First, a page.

‘Paradise Papers’ expose names of Canadians linked to offshore data leaks

TORONTO – A massive cache of private financial data leaked to the German media exposes the private offshore dealings of Canadians, which could spark a public scandal after their alleged involvement in cash-for-access donations…

‘Paradise Papers’ expose names of Canadians linked to offshore data leaks

TORONTO – A massive cache of private financial data leaked to the German media exposes the private offshore dealings of Canadians, which could spark a public scandal after their alleged involvement in cash-for-access donations to the country’s governing Conservative party.

The database, dubbed “Paradise Papers,” details financial relationships between 382 people and companies who live or have business interests in Canada. It includes billionaire financier Jacob Frenkel, former athlete and Olympic volleyball star Roxanne Quirke Hill and family members of billionaire Louis-Hippolyte Lafontaine, a.k.a. the porn king behind the Montreal porn web site “Cocaine Bard.”

Still unknown is the financial, legal or medical status of the data. It has been seized by German tax authorities and is being analyzed by staff from two agencies.

Among the Montrealers named in the Toronto Star’s coverage is a real estate developer who has been under RCMP investigation for allegedly making racist and sexist remarks to a woman. Former provincial Liberal leader Paul Martin Jr. was accused of influence peddling. Others are suspected of wrongdoing in ways that range from illegal money laundering to overstating their incomes to secure tax-planning benefits.

As is common with the vast majority of leaked financial information, the Canadian papers have not revealed individuals’ names.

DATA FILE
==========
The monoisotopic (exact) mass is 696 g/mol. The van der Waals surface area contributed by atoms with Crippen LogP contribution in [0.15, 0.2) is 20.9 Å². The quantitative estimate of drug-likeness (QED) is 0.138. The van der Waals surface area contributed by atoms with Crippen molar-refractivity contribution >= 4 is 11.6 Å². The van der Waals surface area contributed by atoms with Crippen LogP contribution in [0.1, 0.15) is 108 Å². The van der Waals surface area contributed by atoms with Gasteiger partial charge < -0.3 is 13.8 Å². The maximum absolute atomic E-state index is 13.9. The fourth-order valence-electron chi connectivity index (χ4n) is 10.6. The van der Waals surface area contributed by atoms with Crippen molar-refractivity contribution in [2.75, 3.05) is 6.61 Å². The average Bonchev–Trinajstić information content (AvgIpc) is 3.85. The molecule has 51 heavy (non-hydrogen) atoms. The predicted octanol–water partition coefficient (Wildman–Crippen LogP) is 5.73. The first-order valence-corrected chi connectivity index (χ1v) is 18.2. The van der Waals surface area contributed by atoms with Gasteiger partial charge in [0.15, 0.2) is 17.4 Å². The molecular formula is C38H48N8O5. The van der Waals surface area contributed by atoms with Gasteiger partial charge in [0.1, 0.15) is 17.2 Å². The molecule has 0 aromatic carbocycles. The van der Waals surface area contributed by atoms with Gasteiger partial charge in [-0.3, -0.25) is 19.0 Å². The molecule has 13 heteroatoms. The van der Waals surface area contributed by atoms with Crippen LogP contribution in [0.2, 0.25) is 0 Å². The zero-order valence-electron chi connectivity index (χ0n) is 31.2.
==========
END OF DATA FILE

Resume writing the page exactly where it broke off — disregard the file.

Still unknown is the financial, legal or medical status of the data. It has been seized by German tax authorities and is being analyzed by staff from two agencies.

Experts say these questions would be answered once the data has been presented to Canadian authorities, and they note the laws that govern this information are complicated and opaque.

Canada has been under pressure from the U.S. and the UK to crack down on tax avoidance. The U.S. Treasury Department in 2016 concluded that companies with a net worth of $1 billion or more should have their foreign profit reported in the U.S. tax system. It said so-called “tax-driven” companies that shift profits overseas should be “should be “weakened” by having them taxed on the basis of where profits are “unlikely to be realized.”

Canadian financial firms were already under pressure to change their behavior. In January 2017, Canada’s Senate finance committee concluded that global “theft of intellectual property” by multinationals was a real and pressing concern, as well as tax evasion and the use of intermediary structures to hide profits.

“It’s good we have these vehicles to pursue these types of transgressions,” said Neil Reynolds, a tax and financial services lawyer with Osler Hoskin & Harcourt LLP in Toronto. “But we would need to redouble our efforts to ensure this process is not abused.”

The documents’ comprehensive nature means that only a select group of officials, the experts say, will be able to work through them. In February, Canadian tax authorities raided the Toronto home of Brookfield Asset Management CEO Bruce Flatt and the Toronto offices of KPMG. The search was focused on a report by the Canadian Centre for Policy Alternatives on the use of conduits.

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